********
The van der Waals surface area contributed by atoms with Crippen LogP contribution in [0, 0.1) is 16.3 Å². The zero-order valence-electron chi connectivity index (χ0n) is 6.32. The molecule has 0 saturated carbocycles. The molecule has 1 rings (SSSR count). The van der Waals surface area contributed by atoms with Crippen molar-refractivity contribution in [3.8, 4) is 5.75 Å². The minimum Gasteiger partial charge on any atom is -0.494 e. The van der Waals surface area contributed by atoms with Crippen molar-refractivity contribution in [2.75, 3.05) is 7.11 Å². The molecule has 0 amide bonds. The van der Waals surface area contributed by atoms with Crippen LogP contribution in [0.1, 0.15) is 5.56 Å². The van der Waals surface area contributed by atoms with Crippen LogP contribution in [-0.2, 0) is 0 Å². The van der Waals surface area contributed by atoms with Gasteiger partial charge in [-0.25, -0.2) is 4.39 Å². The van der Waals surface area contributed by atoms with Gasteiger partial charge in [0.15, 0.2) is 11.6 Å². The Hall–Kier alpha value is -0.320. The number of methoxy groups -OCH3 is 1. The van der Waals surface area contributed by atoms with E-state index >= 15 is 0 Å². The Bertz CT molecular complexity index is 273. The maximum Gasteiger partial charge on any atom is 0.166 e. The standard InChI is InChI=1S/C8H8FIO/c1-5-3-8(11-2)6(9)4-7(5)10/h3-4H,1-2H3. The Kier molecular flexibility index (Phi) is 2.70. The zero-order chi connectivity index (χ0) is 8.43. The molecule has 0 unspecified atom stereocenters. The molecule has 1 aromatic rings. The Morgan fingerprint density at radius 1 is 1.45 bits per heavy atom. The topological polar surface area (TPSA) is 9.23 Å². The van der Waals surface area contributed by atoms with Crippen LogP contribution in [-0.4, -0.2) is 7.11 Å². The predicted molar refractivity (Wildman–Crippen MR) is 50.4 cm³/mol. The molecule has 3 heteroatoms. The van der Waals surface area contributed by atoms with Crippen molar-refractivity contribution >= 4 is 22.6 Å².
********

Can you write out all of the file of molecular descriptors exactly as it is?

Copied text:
The van der Waals surface area contributed by atoms with Crippen LogP contribution in [0, 0.1) is 16.3 Å². The zero-order valence-electron chi connectivity index (χ0n) is 6.32. The molecule has 0 saturated carbocycles. The molecule has 1 rings (SSSR count). The van der Waals surface area contributed by atoms with Crippen molar-refractivity contribution in [3.8, 4) is 5.75 Å². The minimum Gasteiger partial charge on any atom is -0.494 e. The van der Waals surface area contributed by atoms with Crippen molar-refractivity contribution in [2.75, 3.05) is 7.11 Å². The molecule has 0 amide bonds. The van der Waals surface area contributed by atoms with Crippen LogP contribution in [0.1, 0.15) is 5.56 Å². The van der Waals surface area contributed by atoms with Crippen LogP contribution in [-0.2, 0) is 0 Å². The van der Waals surface area contributed by atoms with Gasteiger partial charge in [-0.25, -0.2) is 4.39 Å². The van der Waals surface area contributed by atoms with Gasteiger partial charge in [0.15, 0.2) is 11.6 Å². The Hall–Kier alpha value is -0.320. The number of methoxy groups -OCH3 is 1. The van der Waals surface area contributed by atoms with E-state index >= 15 is 0 Å². The Bertz CT molecular complexity index is 273. The maximum Gasteiger partial charge on any atom is 0.166 e. The standard InChI is InChI=1S/C8H8FIO/c1-5-3-8(11-2)6(9)4-7(5)10/h3-4H,1-2H3. The Kier molecular flexibility index (Phi) is 2.70. The zero-order chi connectivity index (χ0) is 8.43. The molecule has 0 unspecified atom stereocenters. The molecule has 1 aromatic rings. The Morgan fingerprint density at radius 1 is 1.45 bits per heavy atom. The topological polar surface area (TPSA) is 9.23 Å². The van der Waals surface area contributed by atoms with Crippen LogP contribution in [-0.4, -0.2) is 7.11 Å². The predicted molar refractivity (Wildman–Crippen MR) is 50.4 cm³/mol. The molecule has 3 heteroatoms. The van der Waals surface area contributed by atoms with Crippen molar-refractivity contribution >= 4 is 22.6 Å².